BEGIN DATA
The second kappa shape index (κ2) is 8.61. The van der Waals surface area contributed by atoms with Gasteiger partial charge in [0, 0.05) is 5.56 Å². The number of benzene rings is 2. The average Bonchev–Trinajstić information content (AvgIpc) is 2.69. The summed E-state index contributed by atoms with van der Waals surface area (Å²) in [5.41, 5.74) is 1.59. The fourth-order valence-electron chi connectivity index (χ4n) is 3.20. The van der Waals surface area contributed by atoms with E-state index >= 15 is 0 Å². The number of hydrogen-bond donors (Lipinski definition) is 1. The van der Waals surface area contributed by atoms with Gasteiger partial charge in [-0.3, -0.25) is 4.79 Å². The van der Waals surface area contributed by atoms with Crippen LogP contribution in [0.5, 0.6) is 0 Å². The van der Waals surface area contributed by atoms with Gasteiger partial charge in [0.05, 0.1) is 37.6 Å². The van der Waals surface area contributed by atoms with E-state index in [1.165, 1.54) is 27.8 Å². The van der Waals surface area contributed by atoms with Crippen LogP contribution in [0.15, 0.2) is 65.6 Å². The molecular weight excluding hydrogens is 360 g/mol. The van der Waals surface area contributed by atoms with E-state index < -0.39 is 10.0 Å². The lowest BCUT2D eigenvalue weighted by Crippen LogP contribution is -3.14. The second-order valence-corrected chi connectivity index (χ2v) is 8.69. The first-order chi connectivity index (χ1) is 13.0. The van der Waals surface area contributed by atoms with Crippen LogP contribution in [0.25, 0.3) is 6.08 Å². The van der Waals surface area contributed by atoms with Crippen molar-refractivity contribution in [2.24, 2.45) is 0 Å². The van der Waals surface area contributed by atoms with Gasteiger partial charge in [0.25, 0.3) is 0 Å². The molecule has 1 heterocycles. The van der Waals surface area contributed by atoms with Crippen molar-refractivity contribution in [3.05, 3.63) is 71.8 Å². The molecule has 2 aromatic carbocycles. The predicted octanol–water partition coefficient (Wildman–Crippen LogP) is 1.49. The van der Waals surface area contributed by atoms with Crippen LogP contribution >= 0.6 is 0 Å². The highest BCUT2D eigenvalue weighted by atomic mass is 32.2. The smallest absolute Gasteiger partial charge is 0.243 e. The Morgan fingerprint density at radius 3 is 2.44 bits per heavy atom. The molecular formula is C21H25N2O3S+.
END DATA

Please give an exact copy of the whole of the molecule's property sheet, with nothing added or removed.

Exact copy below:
The second kappa shape index (κ2) is 8.61. The van der Waals surface area contributed by atoms with Gasteiger partial charge in [0, 0.05) is 5.56 Å². The number of benzene rings is 2. The average Bonchev–Trinajstić information content (AvgIpc) is 2.69. The summed E-state index contributed by atoms with van der Waals surface area (Å²) in [5.41, 5.74) is 1.59. The fourth-order valence-electron chi connectivity index (χ4n) is 3.20. The van der Waals surface area contributed by atoms with E-state index >= 15 is 0 Å². The number of hydrogen-bond donors (Lipinski definition) is 1. The van der Waals surface area contributed by atoms with Gasteiger partial charge in [-0.3, -0.25) is 4.79 Å². The van der Waals surface area contributed by atoms with Crippen LogP contribution in [0.5, 0.6) is 0 Å². The van der Waals surface area contributed by atoms with Gasteiger partial charge in [0.05, 0.1) is 37.6 Å². The van der Waals surface area contributed by atoms with E-state index in [1.165, 1.54) is 27.8 Å². The van der Waals surface area contributed by atoms with Crippen LogP contribution in [0.15, 0.2) is 65.6 Å². The molecular weight excluding hydrogens is 360 g/mol. The van der Waals surface area contributed by atoms with E-state index < -0.39 is 10.0 Å². The lowest BCUT2D eigenvalue weighted by Crippen LogP contribution is -3.14. The second-order valence-corrected chi connectivity index (χ2v) is 8.69. The first-order chi connectivity index (χ1) is 13.0. The van der Waals surface area contributed by atoms with Crippen LogP contribution in [0.25, 0.3) is 6.08 Å². The van der Waals surface area contributed by atoms with Crippen molar-refractivity contribution in [2.24, 2.45) is 0 Å². The van der Waals surface area contributed by atoms with Gasteiger partial charge in [0.25, 0.3) is 0 Å². The molecule has 1 heterocycles. The van der Waals surface area contributed by atoms with Crippen molar-refractivity contribution in [3.05, 3.63) is 71.8 Å². The molecule has 2 aromatic carbocycles. The predicted octanol–water partition coefficient (Wildman–Crippen LogP) is 1.49. The van der Waals surface area contributed by atoms with Crippen LogP contribution >= 0.6 is 0 Å². The highest BCUT2D eigenvalue weighted by atomic mass is 32.2. The smallest absolute Gasteiger partial charge is 0.243 e. The Morgan fingerprint density at radius 3 is 2.44 bits per heavy atom. The molecular formula is C21H25N2O3S+.